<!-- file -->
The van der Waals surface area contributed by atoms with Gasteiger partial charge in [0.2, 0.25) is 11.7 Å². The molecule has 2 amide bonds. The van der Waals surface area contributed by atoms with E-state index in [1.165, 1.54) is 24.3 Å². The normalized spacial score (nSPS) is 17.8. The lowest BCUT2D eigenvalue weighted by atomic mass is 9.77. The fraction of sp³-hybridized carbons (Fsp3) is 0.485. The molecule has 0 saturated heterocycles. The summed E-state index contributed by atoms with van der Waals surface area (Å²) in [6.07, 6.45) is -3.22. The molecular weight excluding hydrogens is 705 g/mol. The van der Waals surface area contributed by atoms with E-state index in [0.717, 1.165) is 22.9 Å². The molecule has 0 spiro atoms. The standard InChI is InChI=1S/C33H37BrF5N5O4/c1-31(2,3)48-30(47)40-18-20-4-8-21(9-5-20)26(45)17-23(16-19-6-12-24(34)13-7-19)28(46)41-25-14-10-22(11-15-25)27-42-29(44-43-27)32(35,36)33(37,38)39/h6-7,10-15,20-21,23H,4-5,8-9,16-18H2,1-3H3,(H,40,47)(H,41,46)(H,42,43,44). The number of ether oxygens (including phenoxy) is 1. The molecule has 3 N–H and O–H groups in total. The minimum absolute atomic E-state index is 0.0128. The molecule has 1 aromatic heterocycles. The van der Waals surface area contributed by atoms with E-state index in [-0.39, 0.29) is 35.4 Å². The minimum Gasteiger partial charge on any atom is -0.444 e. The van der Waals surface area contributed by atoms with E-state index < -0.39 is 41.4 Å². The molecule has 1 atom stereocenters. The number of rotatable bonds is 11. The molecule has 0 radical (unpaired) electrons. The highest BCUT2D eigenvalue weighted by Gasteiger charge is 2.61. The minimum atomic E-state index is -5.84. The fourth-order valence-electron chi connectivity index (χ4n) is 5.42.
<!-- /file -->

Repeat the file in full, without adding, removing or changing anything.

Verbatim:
The van der Waals surface area contributed by atoms with Gasteiger partial charge in [0.2, 0.25) is 11.7 Å². The molecule has 2 amide bonds. The van der Waals surface area contributed by atoms with E-state index in [1.165, 1.54) is 24.3 Å². The normalized spacial score (nSPS) is 17.8. The lowest BCUT2D eigenvalue weighted by atomic mass is 9.77. The fraction of sp³-hybridized carbons (Fsp3) is 0.485. The molecule has 0 saturated heterocycles. The summed E-state index contributed by atoms with van der Waals surface area (Å²) in [6.07, 6.45) is -3.22. The molecular weight excluding hydrogens is 705 g/mol. The van der Waals surface area contributed by atoms with E-state index in [0.717, 1.165) is 22.9 Å². The molecule has 0 spiro atoms. The standard InChI is InChI=1S/C33H37BrF5N5O4/c1-31(2,3)48-30(47)40-18-20-4-8-21(9-5-20)26(45)17-23(16-19-6-12-24(34)13-7-19)28(46)41-25-14-10-22(11-15-25)27-42-29(44-43-27)32(35,36)33(37,38)39/h6-7,10-15,20-21,23H,4-5,8-9,16-18H2,1-3H3,(H,40,47)(H,41,46)(H,42,43,44). The number of ether oxygens (including phenoxy) is 1. The molecule has 3 N–H and O–H groups in total. The minimum absolute atomic E-state index is 0.0128. The molecule has 1 aromatic heterocycles. The van der Waals surface area contributed by atoms with E-state index in [-0.39, 0.29) is 35.4 Å². The minimum Gasteiger partial charge on any atom is -0.444 e. The van der Waals surface area contributed by atoms with E-state index < -0.39 is 41.4 Å². The molecule has 1 atom stereocenters. The number of rotatable bonds is 11. The molecule has 0 radical (unpaired) electrons. The highest BCUT2D eigenvalue weighted by Gasteiger charge is 2.61. The minimum atomic E-state index is -5.84. The fourth-order valence-electron chi connectivity index (χ4n) is 5.42.